Have you ever taken the opportunity to get away? What has it been like for you?
(x-posted to Wordpress)
Thank you all again for your well wishes and support. I saw my mom last night and she as awake and in better spirits. Still annoyed that she was in the hospital in the first place for what was supposed to be a same-day procedure at the surgical center, but feeling better. She even wanted ice cream so my sister and I went out for that and we all had ice cream together J
I’m hoping that she will be released tonight or tomorrow morning but I havent heard from anyone today, and no one is answering their phones (not unusual in my family) so I don’t know what the deal is as yet.
Some of you know that I drive to work, which can be a real pain. Unlike my public transportation-bound co-workers, I have no time to read or sleep on the way to or from work so I do a lot of thinking and making stories up in my head while Im driving (I mean, I could pay attention more but I live in NJ, work in PA – no one actually pays attention when driving) and I had a *great* idea yesterday on the drive home (great as in maybe not so great but I like it for now). While writing and revising Small Town Ghosts I obviously discarded a lot of material about minor characters. I really want to work on a series of stories related to the novel’s setting called The Wychwood Ghosts series. I have no idea whether any of them will sell individually or if I should compile them and then try self-pubbing them just for fun but I think it would be a really cool idea to explore, especially as I may get stuck from time to time on Novel #2.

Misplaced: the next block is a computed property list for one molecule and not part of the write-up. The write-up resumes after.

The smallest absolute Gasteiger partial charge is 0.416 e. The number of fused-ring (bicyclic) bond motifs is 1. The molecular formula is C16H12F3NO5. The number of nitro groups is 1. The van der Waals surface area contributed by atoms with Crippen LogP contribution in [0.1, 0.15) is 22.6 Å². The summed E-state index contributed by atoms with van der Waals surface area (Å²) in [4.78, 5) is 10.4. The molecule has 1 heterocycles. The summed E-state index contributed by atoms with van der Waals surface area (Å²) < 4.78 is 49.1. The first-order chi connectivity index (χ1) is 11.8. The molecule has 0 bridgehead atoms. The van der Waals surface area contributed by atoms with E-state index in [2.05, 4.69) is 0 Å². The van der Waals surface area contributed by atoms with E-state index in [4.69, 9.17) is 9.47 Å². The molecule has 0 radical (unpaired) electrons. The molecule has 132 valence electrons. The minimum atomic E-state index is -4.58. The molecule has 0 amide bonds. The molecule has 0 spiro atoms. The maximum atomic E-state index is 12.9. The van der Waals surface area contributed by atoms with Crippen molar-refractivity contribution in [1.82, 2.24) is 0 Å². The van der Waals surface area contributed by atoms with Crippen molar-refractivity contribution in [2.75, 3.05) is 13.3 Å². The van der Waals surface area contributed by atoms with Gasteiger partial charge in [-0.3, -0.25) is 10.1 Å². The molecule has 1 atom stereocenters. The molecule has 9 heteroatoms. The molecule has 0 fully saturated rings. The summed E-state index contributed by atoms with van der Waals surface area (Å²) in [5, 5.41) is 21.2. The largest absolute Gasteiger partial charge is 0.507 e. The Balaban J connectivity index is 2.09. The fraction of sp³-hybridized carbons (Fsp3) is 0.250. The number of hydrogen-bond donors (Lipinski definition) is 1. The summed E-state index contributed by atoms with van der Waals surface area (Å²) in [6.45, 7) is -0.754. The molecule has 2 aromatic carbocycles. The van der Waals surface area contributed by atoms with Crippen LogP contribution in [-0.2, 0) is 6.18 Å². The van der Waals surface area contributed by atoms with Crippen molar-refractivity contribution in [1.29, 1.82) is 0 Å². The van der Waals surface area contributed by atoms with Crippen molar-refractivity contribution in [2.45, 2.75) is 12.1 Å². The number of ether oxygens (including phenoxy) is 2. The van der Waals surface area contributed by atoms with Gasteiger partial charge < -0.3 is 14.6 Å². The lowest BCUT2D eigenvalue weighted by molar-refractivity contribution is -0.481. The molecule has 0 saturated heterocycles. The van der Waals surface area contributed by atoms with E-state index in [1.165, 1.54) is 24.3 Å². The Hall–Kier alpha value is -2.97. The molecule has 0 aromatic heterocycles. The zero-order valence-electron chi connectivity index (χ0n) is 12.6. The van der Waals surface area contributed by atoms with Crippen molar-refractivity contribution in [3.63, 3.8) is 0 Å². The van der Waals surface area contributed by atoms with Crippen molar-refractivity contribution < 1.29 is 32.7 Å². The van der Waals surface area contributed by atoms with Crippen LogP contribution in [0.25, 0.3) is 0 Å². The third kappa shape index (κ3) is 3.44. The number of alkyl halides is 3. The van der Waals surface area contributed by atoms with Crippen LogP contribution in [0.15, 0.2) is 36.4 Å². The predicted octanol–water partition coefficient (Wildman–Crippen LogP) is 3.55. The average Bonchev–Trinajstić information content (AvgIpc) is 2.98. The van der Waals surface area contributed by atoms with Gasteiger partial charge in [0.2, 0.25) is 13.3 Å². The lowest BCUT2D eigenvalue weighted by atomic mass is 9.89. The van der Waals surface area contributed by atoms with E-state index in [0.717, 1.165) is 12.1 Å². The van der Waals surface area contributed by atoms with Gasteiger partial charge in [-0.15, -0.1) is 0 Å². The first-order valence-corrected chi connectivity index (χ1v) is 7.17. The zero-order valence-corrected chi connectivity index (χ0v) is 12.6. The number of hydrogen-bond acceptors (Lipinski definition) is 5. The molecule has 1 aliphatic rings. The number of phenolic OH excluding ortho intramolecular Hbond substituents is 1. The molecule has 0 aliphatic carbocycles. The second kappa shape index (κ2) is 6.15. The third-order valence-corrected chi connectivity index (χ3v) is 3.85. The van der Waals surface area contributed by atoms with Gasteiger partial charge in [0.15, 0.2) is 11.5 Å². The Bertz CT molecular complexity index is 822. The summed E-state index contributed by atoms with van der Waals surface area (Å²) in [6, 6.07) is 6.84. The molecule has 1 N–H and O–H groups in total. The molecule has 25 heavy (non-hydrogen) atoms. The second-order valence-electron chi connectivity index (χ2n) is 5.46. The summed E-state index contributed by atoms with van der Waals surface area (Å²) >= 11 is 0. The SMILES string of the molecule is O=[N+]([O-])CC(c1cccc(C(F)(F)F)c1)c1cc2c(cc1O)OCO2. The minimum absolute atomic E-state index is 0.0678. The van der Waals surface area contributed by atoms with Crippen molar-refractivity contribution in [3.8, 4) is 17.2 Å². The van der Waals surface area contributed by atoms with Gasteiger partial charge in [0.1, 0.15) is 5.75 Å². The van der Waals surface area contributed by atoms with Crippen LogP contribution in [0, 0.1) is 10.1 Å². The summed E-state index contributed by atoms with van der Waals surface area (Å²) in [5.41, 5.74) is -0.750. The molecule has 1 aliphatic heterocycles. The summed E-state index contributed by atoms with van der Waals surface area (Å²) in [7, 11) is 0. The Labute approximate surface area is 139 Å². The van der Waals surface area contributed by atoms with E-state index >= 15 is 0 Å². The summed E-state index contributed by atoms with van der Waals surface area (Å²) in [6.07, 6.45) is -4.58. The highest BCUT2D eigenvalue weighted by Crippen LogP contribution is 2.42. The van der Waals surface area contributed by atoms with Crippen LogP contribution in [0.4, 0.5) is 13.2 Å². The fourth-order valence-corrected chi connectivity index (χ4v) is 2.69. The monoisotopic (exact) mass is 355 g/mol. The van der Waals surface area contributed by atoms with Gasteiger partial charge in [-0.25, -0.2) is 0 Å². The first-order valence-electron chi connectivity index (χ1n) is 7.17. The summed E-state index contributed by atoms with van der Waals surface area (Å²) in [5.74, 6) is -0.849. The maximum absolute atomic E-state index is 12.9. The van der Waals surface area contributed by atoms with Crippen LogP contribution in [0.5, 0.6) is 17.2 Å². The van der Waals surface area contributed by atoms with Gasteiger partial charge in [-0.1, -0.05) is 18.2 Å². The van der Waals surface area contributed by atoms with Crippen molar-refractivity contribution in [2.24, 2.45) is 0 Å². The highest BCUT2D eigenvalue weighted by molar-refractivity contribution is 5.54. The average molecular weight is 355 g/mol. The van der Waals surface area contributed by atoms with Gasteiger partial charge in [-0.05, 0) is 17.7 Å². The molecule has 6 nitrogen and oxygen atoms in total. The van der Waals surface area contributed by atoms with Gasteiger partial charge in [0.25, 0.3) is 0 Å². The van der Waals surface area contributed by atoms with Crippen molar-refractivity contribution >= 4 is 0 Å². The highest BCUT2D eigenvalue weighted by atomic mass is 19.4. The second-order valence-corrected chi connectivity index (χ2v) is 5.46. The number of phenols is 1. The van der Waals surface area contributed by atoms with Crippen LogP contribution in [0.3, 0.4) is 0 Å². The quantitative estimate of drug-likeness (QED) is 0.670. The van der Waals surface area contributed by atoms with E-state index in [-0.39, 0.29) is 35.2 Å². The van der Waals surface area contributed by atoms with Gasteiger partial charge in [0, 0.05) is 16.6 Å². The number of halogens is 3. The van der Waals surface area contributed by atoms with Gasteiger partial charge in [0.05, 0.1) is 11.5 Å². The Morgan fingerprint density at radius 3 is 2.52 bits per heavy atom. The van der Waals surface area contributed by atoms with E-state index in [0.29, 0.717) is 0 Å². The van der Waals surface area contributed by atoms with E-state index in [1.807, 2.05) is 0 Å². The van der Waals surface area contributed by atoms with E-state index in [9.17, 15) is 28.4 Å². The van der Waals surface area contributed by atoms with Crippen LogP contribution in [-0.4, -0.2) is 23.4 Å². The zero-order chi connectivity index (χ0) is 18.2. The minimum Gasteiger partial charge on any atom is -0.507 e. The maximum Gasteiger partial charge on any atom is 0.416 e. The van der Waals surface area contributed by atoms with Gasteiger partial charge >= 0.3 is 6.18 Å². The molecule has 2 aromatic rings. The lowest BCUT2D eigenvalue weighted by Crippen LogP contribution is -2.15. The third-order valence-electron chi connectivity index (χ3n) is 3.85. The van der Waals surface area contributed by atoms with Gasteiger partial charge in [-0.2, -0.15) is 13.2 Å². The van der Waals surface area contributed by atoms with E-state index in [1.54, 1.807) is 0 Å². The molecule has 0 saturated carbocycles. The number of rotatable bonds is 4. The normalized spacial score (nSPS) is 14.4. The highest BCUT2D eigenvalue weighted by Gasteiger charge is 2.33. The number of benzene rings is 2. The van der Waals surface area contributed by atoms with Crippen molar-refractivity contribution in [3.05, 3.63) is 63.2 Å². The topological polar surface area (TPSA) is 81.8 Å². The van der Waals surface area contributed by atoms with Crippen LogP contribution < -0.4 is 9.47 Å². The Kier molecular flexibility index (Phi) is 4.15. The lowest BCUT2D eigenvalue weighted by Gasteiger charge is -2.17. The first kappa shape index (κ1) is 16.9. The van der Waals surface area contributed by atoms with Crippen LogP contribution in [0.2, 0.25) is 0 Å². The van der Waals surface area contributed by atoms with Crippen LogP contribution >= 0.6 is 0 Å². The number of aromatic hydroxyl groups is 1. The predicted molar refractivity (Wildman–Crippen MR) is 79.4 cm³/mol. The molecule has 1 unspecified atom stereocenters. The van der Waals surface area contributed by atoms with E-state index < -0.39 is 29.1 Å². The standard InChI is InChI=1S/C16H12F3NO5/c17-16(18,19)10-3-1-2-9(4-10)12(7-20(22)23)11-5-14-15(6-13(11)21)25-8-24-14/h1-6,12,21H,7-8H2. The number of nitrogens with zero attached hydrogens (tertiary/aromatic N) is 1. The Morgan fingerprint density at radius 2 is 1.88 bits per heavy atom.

Does anyone have any experience with a similar project?
- Current Mood: creative
Author and blogger, Jon Gibbs,jongibbs, was kind enough to allow me to interview him about his life in America; his first published novel, Fur-Face, and its sequel; as well as upcoming projects.
Jon's middle-grade novel, Fur-Face, an exciting and funny read was originally released as an e-book but is now available in paperbook, and Kindle, from Amazon.
As an Englishman in New Jersey, what do you like best about being here in America?
I love driving on the right-hand side of the road, especially at night. Whenever I do that back home, oncoming drivers flash their lights at me or honk their horns as they swerve out of the way, but over here, nobody seems to mind at all.
What do you miss the most about England?
International travel’s an expensive luxury. I haven’t been back since we moved here in 2004. The three things I miss most are: seeing my family and friends, steak & kidney pie, and proper chips (ie: thick wedges of deep fried potatoes).
What inspired you to write your middle-grade novel, Fur-Face?
Honestly? I don’t remember a particular inspiration. It started out with me just wondering if I could write a book. I began work on Fur-Face shortly before my 43rd birthday. Up until then, I hadn’t written a word of fiction since leaving school at 16 – unless you count tax returns, of course.